In today’s New York Times, Tony Dungy challenges colleges and universities to hire more African American coaches. He lays much of the blame for there being few African American coaches at the feet of boosters and alumni, suggesting that they have so much power that they convince the presidents and athletic directors not to hire candidates the boosters/alums would not support. On this point, I think most of us would tend to agree: boosters, and especially big-money contributors, have inordinate influence over collegiate athletics, including on the hiring and firing of coaches.
But equilibrium involves both supply and demand. Coach Dungy is probably correct that demand for African American head coaches is reduced by the biases of boosters, alumni, and others. But what of the supply of candidates? Coach Dungy lists five individuals he recommended for jobs with NCAA institutions. Three of them took NFL jobs and have been successful. But how many individuals applied for the openings? How many guys would choose to be head coach at a college, possibly a small one or one with little emphasis on football, over being a position coach or coordinator for an NFL franchise? My point here is not that there isn’t racism in the selection process that denies African Americans equal opportunity to be head coaches in Football Bowl Subdivision institutions. It is, rather, that before charging anyone with such behavior that we look deeper into the process so we know how to fix it. Telling people to do the right thing presumes they are doing the wrong thing. Maybe they are, but maybe they are not.
Those of us involved in recruiting for academic positions have faced exactly this question. Consider that between 1993 and 2006, the percentage of doctorates in economics awarded to minorities (African American, Hispanic, or Native American) was over 10% only once. Over those years, the percentage going to African Americans was over 5 only three times. The percentage of African Americans in the US population is more than double that. The number of African Americans earning doctorates in economics each year is generally between 20 and 25. The October 2008 Job Openings for Economists had something like 550 records. Many of them were not in the US, and some may have been duplicates, some were for senior positions. (I don’t know how the number of records translates into the number of separate job openings for new ph.d’s. However, the November JOE had another 558 records, some of which may have been duplicates from October.) If 400 of the records are separate US based entry level jobs, and all the African Americans newly earning their doctorate get one of them, then 375 positions, about 94%, went to candidates that are not African American and African Americans are a much smaller percentage of the newly-employed doctorate holding economists than they are of the general population. And all without anyone necessarily doing anything wrong.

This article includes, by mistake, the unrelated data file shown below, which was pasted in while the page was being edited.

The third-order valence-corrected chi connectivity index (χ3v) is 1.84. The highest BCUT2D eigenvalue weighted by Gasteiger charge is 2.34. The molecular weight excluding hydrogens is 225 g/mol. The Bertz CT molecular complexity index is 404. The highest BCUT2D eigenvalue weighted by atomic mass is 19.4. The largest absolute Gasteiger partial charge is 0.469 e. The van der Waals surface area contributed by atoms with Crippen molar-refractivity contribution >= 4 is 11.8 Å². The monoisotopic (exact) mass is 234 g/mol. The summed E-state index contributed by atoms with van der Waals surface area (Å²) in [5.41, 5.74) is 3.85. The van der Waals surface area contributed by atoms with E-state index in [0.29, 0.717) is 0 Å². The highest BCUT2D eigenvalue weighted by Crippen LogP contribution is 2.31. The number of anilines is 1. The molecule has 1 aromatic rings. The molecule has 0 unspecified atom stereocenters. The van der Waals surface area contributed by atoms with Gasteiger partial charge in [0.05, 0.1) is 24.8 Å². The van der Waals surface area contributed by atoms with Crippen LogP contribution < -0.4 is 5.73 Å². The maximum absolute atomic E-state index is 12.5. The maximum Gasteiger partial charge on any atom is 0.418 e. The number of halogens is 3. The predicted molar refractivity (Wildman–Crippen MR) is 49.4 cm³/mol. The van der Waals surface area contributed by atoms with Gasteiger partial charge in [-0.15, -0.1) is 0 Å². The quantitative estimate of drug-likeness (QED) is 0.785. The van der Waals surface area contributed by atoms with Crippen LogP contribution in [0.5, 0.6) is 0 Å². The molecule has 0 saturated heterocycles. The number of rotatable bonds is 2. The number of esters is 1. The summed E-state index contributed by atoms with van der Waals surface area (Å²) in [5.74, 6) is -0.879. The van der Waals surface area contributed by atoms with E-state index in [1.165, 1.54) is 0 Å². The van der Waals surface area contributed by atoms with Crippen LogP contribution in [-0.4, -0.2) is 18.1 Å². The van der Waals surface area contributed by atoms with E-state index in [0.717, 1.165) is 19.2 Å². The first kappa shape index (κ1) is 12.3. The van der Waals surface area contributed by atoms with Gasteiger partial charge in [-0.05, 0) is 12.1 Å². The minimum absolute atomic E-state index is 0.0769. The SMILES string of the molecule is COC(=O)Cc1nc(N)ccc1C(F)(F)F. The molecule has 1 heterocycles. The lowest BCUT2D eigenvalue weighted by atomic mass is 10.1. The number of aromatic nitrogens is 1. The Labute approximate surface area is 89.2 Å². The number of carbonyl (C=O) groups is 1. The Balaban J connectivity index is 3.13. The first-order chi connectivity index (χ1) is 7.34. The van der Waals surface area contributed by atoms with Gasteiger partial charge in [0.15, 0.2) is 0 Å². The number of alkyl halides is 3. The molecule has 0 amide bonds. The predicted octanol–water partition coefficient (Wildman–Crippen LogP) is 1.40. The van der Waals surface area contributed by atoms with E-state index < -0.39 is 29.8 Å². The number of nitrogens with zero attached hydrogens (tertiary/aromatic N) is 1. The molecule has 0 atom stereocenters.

The most effective responses to the small number of African American head football coaches are different if the root cause is racism than if the root cause is few candidates applying for the jobs. If racism is the cause, admonishing university administrators to do the right thing is appropriate, though its effectiveness is unclear. If the problem is at its heart a paucity of candidates, then finding ways to increase the number of candidates is the best approach.
Thanks to David T. for correcting my usage of alumnae where alumni belonged.